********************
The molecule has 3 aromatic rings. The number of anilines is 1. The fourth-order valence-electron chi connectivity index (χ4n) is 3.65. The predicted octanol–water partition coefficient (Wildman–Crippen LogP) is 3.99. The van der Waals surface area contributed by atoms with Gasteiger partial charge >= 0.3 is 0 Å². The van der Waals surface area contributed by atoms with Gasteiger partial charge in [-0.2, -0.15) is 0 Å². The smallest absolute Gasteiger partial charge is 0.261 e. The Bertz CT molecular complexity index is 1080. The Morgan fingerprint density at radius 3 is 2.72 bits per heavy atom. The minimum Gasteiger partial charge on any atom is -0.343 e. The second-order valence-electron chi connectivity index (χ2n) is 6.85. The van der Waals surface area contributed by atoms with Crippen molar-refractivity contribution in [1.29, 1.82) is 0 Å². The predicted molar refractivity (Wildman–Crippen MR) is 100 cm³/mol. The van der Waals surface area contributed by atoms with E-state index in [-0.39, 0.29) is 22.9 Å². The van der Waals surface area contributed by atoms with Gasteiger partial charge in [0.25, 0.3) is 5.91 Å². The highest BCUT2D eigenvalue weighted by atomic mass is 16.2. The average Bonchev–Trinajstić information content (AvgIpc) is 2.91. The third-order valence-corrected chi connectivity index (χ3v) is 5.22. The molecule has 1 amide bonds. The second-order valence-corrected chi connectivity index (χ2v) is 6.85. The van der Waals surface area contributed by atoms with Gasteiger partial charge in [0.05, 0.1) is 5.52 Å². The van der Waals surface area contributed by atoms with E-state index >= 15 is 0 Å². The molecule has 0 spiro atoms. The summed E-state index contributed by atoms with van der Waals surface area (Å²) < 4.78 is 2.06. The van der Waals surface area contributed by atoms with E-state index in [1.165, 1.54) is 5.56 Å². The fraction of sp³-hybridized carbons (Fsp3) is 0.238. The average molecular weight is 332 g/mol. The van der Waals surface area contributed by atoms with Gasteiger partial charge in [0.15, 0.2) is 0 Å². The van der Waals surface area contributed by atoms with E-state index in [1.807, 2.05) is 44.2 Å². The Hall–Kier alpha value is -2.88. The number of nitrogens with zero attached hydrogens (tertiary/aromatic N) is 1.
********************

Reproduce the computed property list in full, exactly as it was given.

The molecule has 3 aromatic rings. The number of anilines is 1. The fourth-order valence-electron chi connectivity index (χ4n) is 3.65. The predicted octanol–water partition coefficient (Wildman–Crippen LogP) is 3.99. The van der Waals surface area contributed by atoms with Gasteiger partial charge >= 0.3 is 0 Å². The van der Waals surface area contributed by atoms with Gasteiger partial charge in [-0.2, -0.15) is 0 Å². The smallest absolute Gasteiger partial charge is 0.261 e. The Bertz CT molecular complexity index is 1080. The Morgan fingerprint density at radius 3 is 2.72 bits per heavy atom. The minimum Gasteiger partial charge on any atom is -0.343 e. The second-order valence-electron chi connectivity index (χ2n) is 6.85. The van der Waals surface area contributed by atoms with Crippen molar-refractivity contribution in [1.29, 1.82) is 0 Å². The predicted molar refractivity (Wildman–Crippen MR) is 100 cm³/mol. The van der Waals surface area contributed by atoms with E-state index in [-0.39, 0.29) is 22.9 Å². The van der Waals surface area contributed by atoms with Gasteiger partial charge in [0.25, 0.3) is 5.91 Å². The highest BCUT2D eigenvalue weighted by atomic mass is 16.2. The average Bonchev–Trinajstić information content (AvgIpc) is 2.91. The third-order valence-corrected chi connectivity index (χ3v) is 5.22. The molecule has 1 amide bonds. The second-order valence-corrected chi connectivity index (χ2v) is 6.85. The van der Waals surface area contributed by atoms with Gasteiger partial charge in [0.05, 0.1) is 5.52 Å². The van der Waals surface area contributed by atoms with E-state index >= 15 is 0 Å². The molecule has 0 spiro atoms. The summed E-state index contributed by atoms with van der Waals surface area (Å²) < 4.78 is 2.06. The van der Waals surface area contributed by atoms with E-state index in [1.165, 1.54) is 5.56 Å². The fraction of sp³-hybridized carbons (Fsp3) is 0.238. The average molecular weight is 332 g/mol. The van der Waals surface area contributed by atoms with Gasteiger partial charge in [0.15, 0.2) is 0 Å². The van der Waals surface area contributed by atoms with E-state index in [1.807, 2.05) is 44.2 Å². The Hall–Kier alpha value is -2.88. The number of nitrogens with zero attached hydrogens (tertiary/aromatic N) is 1.